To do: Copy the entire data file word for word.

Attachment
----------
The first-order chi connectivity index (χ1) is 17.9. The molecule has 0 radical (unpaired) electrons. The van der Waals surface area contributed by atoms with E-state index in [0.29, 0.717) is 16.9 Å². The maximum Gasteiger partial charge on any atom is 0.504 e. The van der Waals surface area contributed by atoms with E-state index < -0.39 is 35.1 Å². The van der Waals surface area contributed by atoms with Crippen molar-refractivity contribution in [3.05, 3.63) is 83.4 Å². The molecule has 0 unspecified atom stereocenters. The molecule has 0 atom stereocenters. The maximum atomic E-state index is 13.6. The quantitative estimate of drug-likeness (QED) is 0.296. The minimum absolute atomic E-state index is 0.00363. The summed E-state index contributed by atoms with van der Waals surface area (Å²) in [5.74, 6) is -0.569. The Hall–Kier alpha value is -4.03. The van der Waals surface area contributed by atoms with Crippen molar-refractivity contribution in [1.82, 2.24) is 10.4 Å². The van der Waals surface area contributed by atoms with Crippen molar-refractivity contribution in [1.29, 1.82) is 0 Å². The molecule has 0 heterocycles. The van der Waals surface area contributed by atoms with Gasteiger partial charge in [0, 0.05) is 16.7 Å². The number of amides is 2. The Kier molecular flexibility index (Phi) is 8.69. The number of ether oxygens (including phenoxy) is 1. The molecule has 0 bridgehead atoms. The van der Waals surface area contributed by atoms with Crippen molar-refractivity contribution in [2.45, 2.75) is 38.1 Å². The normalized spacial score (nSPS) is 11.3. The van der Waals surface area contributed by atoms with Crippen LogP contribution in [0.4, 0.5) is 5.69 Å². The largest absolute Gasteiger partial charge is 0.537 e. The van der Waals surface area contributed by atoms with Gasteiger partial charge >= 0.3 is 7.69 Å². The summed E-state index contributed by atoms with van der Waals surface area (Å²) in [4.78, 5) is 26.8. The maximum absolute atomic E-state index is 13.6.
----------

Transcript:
The first-order chi connectivity index (χ1) is 17.9. The molecule has 0 radical (unpaired) electrons. The van der Waals surface area contributed by atoms with E-state index in [0.29, 0.717) is 16.9 Å². The maximum Gasteiger partial charge on any atom is 0.504 e. The van der Waals surface area contributed by atoms with E-state index < -0.39 is 35.1 Å². The van der Waals surface area contributed by atoms with Crippen molar-refractivity contribution in [3.05, 3.63) is 83.4 Å². The molecule has 0 unspecified atom stereocenters. The molecule has 0 atom stereocenters. The maximum atomic E-state index is 13.6. The quantitative estimate of drug-likeness (QED) is 0.296. The minimum absolute atomic E-state index is 0.00363. The summed E-state index contributed by atoms with van der Waals surface area (Å²) in [5.74, 6) is -0.569. The Hall–Kier alpha value is -4.03. The van der Waals surface area contributed by atoms with Crippen molar-refractivity contribution in [1.82, 2.24) is 10.4 Å². The van der Waals surface area contributed by atoms with Crippen molar-refractivity contribution in [1.29, 1.82) is 0 Å². The molecule has 0 heterocycles. The van der Waals surface area contributed by atoms with Gasteiger partial charge in [0, 0.05) is 16.7 Å². The number of amides is 2. The Kier molecular flexibility index (Phi) is 8.69. The number of ether oxygens (including phenoxy) is 1. The molecule has 0 bridgehead atoms. The van der Waals surface area contributed by atoms with Crippen molar-refractivity contribution in [2.45, 2.75) is 38.1 Å². The normalized spacial score (nSPS) is 11.3. The van der Waals surface area contributed by atoms with Crippen LogP contribution in [0.4, 0.5) is 5.69 Å². The largest absolute Gasteiger partial charge is 0.537 e. The van der Waals surface area contributed by atoms with Gasteiger partial charge >= 0.3 is 7.69 Å². The summed E-state index contributed by atoms with van der Waals surface area (Å²) in [4.78, 5) is 26.8. The maximum absolute atomic E-state index is 13.6.